Sending large data off Photon using TCPClient


#1

I was wondering exactly how fast you can get data off a Photon using a direct TCP connection (TCPClient), and how reliable is it?

Well, after tweaking the code and some parameters, in my somewhat arbitrary test of opening a TCP connection and sending 1 Mbyte of data up to a local server, then closing the connection, I got an average of 805 Kbytes/sec. 1.3 seconds to upload 1 MB of data.

I repeated this test continuously, uploading almost 4 GB of data in 86 minutes, and there were no failures. Not a byte out of place, no failed connections, no errors on either side.

Bytes per upload 1048576
Number of uploads 3986
Minimum time 1091 ms, rate = 961.1 Kbytes/sec
Maximum time 3253 ms, rate = 322.3 Kbytes/sec
Mean time 1302 ms, rate = 805.4 Kbytes/sec
Test time 5210 sec

Presumably you won’t be capturing and uploading 1 MB of data every couple seconds on a Photon, but theoretically it could keep up with it, with a sufficiently fast Wi-Fi and server!

// Test code for sending large amounts of data off a Photon

// 1024 seems to be a good size for this buffer. Making it 2048 or larger tends to cause
// errors writing. Making it 512 works fine, but will limit the maximum transfer rate.
// I get a maximum transfer rate of around 499 Kbytes/sec with a 512 byte buffer.
// It's around 870 Kbytes/sec with a 1024 byte buffer.
// If you're short on RAM and don't need the extra speed, using a smaller buffer is fine.
byte buffer[1024];
int bufOffset = 0;
long dataSize = 1024 * 1024;
long dataSent = 0;
byte startByte = 0;
byte nextByte = 0;

TCPClient client;
byte server[] = { 192, 168, 2, 4 };
int port = 8123;


enum { STATE_CONNECT, STATE_FILL_BUFFER, STATE_WRITE };

int state = STATE_CONNECT;

void setup() {
    Serial.begin(9600);
}

void loop() {
    switch(state) {
      case STATE_CONNECT:
        if (client.connect(server, port)) {
            dataSent = 0;
            nextByte = startByte++;
            state = STATE_FILL_BUFFER;
        }
        else {
            Serial.println("ERROR failed to connect");
            delay(5000);
        }
        break;

      case STATE_FILL_BUFFER:
        for(int ii = 0; ii < sizeof(buffer); ii++) {
            buffer[ii] = nextByte++;
        }
        bufOffset = 0;
        state = STATE_WRITE;
        // Fall through

      case STATE_WRITE:
        int requestSize = sizeof(buffer) - bufOffset;

        int count = client.write(&buffer[bufOffset], requestSize);
        if (count == -16) {
            // This seems like a buffer full error of some sort. This is not fatal,
            // and after a few cycles you'll be able to write again.
            // There is a possibility that there is a different error code for this on the Core!

            // Serial.printlnf("Got a -16 at %d", bufOffset);

            // You don't have to delay at all here; it will just keep retrying. But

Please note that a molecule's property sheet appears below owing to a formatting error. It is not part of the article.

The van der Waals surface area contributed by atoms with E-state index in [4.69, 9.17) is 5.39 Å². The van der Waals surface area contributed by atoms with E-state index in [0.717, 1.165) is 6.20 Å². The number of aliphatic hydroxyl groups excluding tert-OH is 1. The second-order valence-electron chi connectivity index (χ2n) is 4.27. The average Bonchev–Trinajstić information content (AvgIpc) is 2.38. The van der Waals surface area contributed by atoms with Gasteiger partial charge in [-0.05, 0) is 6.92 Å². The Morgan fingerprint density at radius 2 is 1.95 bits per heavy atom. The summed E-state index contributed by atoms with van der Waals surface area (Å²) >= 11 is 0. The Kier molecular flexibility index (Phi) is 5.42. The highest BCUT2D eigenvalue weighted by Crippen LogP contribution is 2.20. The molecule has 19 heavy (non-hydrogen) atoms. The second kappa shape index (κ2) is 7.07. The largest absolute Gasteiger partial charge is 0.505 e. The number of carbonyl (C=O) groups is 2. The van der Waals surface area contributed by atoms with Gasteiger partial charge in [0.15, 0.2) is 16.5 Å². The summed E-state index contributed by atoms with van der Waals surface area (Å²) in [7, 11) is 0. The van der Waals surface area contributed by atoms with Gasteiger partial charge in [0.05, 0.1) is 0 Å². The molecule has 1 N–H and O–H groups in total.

// because the transmit buffer is full, you won't starve the connection
            // for data with a short delay here.
            delay(10);
        }
        else
        if (count < 0) {
            Serial.printlnf("ERROR write failed %d", count);
            client.stop();
            state = STATE_CONNECT;
            delay(1000);
        }
        else {
            // Note: client.write returns the number of bytes written. It may be
            // smaller than the buffer size, and this is not fatal. Just write the
            // rest in another write call!
            bufOffset += count;
            if (bufOffset >= sizeof(buffer)) {
                // Done sending this buffer
                dataSent += sizeof(buffer);
                if (dataSent >= dataSize) {
                    // Sent all of the buffers for this connection
                    Serial.printlnf("SUCCESS %ld bytes sent", dataSent);
                    client.stop();
                    state = STATE_CONNECT;
                }
                else {
                    // Load the buffer with data again
                    state = STATE_FILL_BUFFER;
                }
          }
          else {
            //Serial.printlnf("sent count=%d", count);
          }
        }
        break;
    }
}


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#2

Can this be used to load data onto a Photon’s memory or a SD card connected to the Photon?

I’m actually looking for a way to load / update data on the P1 modules extra 1MB of memory where I was planning on storing LCD screen bitmap data. But I guess a Photon + SD card would work also.


#3

Of course yes, after writing some software. I was going to test the download direction but I think that’s less common. I’ll do it after my theoretically Photon-compatible micro SD card socket breakout board arrives next week.


#4

Sweet!

So can this can be used remotely right? It’s not just for local connections is it? Sorry if that is a stupid question.

@peekay123 how does this differ from your FTP large data transfer code?


#5

Yes, the server doesn’t need to be local, though then the maximum transfer rate will bump up against the limits of slower Internet connections for upload with other traffic. Probably not for download to Photon, since most connections, at least in the US, have faster download and slower upload.


#6

Sounds great.

I’ll wait to see how your download to the Photon goes :smiley:

Here is the code @peekay123 is working on for downloding to Photon via FTP server if your interested.


#7

A quick (and perhaps stupid) question here:

What needs to be running on the server? The IP address of the server in this sketch is 192.168.2.4:8123

Thanks


#8

It depends. This actual post had a Java server that monitors both sides and does a bunch of error detection, but that’s unnecessarily complicated for normal use.

Here’s an example of a server written in node.js that receives audio from a Photon:

And here’s a more generic one for receiving data: